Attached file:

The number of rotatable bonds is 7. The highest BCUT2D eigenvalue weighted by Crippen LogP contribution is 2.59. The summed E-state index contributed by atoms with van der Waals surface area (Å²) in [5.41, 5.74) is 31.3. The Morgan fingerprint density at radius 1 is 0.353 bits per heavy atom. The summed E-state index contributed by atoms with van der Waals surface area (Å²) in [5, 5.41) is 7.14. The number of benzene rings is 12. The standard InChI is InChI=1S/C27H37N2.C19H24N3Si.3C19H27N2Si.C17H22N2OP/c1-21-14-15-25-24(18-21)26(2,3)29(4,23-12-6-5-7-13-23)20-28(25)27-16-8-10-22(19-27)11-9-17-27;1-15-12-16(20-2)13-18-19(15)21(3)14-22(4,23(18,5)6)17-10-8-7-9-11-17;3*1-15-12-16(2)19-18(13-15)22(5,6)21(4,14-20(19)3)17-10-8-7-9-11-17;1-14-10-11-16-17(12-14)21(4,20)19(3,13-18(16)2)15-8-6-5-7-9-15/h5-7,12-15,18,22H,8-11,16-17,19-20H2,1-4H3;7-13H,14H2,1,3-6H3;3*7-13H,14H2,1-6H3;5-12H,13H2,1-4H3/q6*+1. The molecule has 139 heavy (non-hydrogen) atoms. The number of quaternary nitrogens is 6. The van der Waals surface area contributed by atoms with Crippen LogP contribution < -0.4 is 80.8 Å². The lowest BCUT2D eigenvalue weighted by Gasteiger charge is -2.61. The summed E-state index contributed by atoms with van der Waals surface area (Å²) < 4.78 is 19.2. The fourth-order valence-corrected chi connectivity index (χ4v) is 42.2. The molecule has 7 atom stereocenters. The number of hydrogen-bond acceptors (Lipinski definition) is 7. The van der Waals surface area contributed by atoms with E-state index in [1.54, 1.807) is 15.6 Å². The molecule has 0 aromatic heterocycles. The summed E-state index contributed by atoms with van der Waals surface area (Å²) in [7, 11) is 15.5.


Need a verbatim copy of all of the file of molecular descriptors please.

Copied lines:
The number of rotatable bonds is 7. The highest BCUT2D eigenvalue weighted by Crippen LogP contribution is 2.59. The summed E-state index contributed by atoms with van der Waals surface area (Å²) in [5.41, 5.74) is 31.3. The Morgan fingerprint density at radius 1 is 0.353 bits per heavy atom. The summed E-state index contributed by atoms with van der Waals surface area (Å²) in [5, 5.41) is 7.14. The number of benzene rings is 12. The standard InChI is InChI=1S/C27H37N2.C19H24N3Si.3C19H27N2Si.C17H22N2OP/c1-21-14-15-25-24(18-21)26(2,3)29(4,23-12-6-5-7-13-23)20-28(25)27-16-8-10-22(19-27)11-9-17-27;1-15-12-16(20-2)13-18-19(15)21(3)14-22(4,23(18,5)6)17-10-8-7-9-11-17;3*1-15-12-16(2)19-18(13-15)22(5,6)21(4,14-20(19)3)17-10-8-7-9-11-17;1-14-10-11-16-17(12-14)21(4,20)19(3,13-18(16)2)15-8-6-5-7-9-15/h5-7,12-15,18,22H,8-11,16-17,19-20H2,1-4H3;7-13H,14H2,1,3-6H3;3*7-13H,14H2,1-6H3;5-12H,13H2,1-4H3/q6*+1. The molecule has 139 heavy (non-hydrogen) atoms. The number of quaternary nitrogens is 6. The van der Waals surface area contributed by atoms with Crippen LogP contribution < -0.4 is 80.8 Å². The lowest BCUT2D eigenvalue weighted by Gasteiger charge is -2.61. The summed E-state index contributed by atoms with van der Waals surface area (Å²) < 4.78 is 19.2. The fourth-order valence-corrected chi connectivity index (χ4v) is 42.2. The molecule has 7 atom stereocenters. The number of hydrogen-bond acceptors (Lipinski definition) is 7. The van der Waals surface area contributed by atoms with E-state index in [1.54, 1.807) is 15.6 Å². The molecule has 0 aromatic heterocycles. The summed E-state index contributed by atoms with van der Waals surface area (Å²) in [7, 11) is 15.5.